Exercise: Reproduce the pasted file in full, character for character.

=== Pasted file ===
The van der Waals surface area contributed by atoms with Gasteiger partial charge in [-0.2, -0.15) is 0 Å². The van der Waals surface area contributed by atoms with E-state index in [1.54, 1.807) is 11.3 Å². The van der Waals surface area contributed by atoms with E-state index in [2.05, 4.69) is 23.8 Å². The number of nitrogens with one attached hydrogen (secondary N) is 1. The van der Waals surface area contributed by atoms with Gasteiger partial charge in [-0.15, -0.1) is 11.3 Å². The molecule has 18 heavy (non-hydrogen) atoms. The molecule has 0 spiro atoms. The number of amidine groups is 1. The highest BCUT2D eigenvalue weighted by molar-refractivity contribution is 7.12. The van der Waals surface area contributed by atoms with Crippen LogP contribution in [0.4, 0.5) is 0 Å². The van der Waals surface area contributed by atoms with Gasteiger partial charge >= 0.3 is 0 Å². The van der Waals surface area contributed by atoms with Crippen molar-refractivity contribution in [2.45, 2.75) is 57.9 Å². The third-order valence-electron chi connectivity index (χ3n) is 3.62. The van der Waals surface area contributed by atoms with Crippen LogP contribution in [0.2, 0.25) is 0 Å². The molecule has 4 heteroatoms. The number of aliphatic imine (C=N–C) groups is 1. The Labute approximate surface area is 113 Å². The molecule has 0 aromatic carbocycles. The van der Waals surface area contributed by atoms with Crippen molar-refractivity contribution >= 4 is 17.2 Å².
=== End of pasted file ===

The van der Waals surface area contributed by atoms with Gasteiger partial charge in [-0.2, -0.15) is 0 Å². The van der Waals surface area contributed by atoms with E-state index in [1.54, 1.807) is 11.3 Å². The van der Waals surface area contributed by atoms with E-state index in [2.05, 4.69) is 23.8 Å². The number of nitrogens with one attached hydrogen (secondary N) is 1. The van der Waals surface area contributed by atoms with Gasteiger partial charge in [-0.15, -0.1) is 11.3 Å². The molecule has 18 heavy (non-hydrogen) atoms. The molecule has 0 spiro atoms. The number of amidine groups is 1. The highest BCUT2D eigenvalue weighted by molar-refractivity contribution is 7.12. The van der Waals surface area contributed by atoms with Crippen LogP contribution in [0.4, 0.5) is 0 Å². The van der Waals surface area contributed by atoms with Gasteiger partial charge >= 0.3 is 0 Å². The van der Waals surface area contributed by atoms with Crippen molar-refractivity contribution in [2.45, 2.75) is 57.9 Å². The third-order valence-electron chi connectivity index (χ3n) is 3.62. The van der Waals surface area contributed by atoms with Crippen LogP contribution in [0.2, 0.25) is 0 Å². The molecule has 4 heteroatoms. The number of aliphatic imine (C=N–C) groups is 1. The Labute approximate surface area is 113 Å². The molecule has 0 aromatic carbocycles. The van der Waals surface area contributed by atoms with Crippen molar-refractivity contribution >= 4 is 17.2 Å².